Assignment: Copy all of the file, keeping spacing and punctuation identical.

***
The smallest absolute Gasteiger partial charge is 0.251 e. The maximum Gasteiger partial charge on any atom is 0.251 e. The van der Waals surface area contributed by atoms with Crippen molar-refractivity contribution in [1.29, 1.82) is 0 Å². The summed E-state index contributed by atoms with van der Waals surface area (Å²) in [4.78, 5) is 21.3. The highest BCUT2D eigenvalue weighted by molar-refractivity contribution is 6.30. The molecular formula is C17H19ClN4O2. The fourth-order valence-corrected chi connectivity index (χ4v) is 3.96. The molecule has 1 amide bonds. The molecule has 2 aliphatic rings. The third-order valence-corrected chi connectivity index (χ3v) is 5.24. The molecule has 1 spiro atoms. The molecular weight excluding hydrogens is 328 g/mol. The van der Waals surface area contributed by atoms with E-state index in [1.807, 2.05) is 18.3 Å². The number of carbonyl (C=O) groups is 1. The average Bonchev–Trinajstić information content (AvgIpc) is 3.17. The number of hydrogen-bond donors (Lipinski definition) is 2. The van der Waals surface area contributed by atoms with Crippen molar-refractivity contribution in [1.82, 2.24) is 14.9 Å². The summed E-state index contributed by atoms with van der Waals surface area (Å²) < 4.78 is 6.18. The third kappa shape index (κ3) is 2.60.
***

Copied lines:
The smallest absolute Gasteiger partial charge is 0.251 e. The maximum Gasteiger partial charge on any atom is 0.251 e. The van der Waals surface area contributed by atoms with Crippen molar-refractivity contribution in [1.29, 1.82) is 0 Å². The summed E-state index contributed by atoms with van der Waals surface area (Å²) in [4.78, 5) is 21.3. The highest BCUT2D eigenvalue weighted by molar-refractivity contribution is 6.30. The molecular formula is C17H19ClN4O2. The fourth-order valence-corrected chi connectivity index (χ4v) is 3.96. The molecule has 1 amide bonds. The molecule has 2 aliphatic rings. The third-order valence-corrected chi connectivity index (χ3v) is 5.24. The molecule has 1 spiro atoms. The molecular weight excluding hydrogens is 328 g/mol. The van der Waals surface area contributed by atoms with E-state index in [1.807, 2.05) is 18.3 Å². The number of carbonyl (C=O) groups is 1. The average Bonchev–Trinajstić information content (AvgIpc) is 3.17. The number of hydrogen-bond donors (Lipinski definition) is 2. The van der Waals surface area contributed by atoms with Crippen molar-refractivity contribution in [1.82, 2.24) is 14.9 Å². The summed E-state index contributed by atoms with van der Waals surface area (Å²) < 4.78 is 6.18. The third kappa shape index (κ3) is 2.60.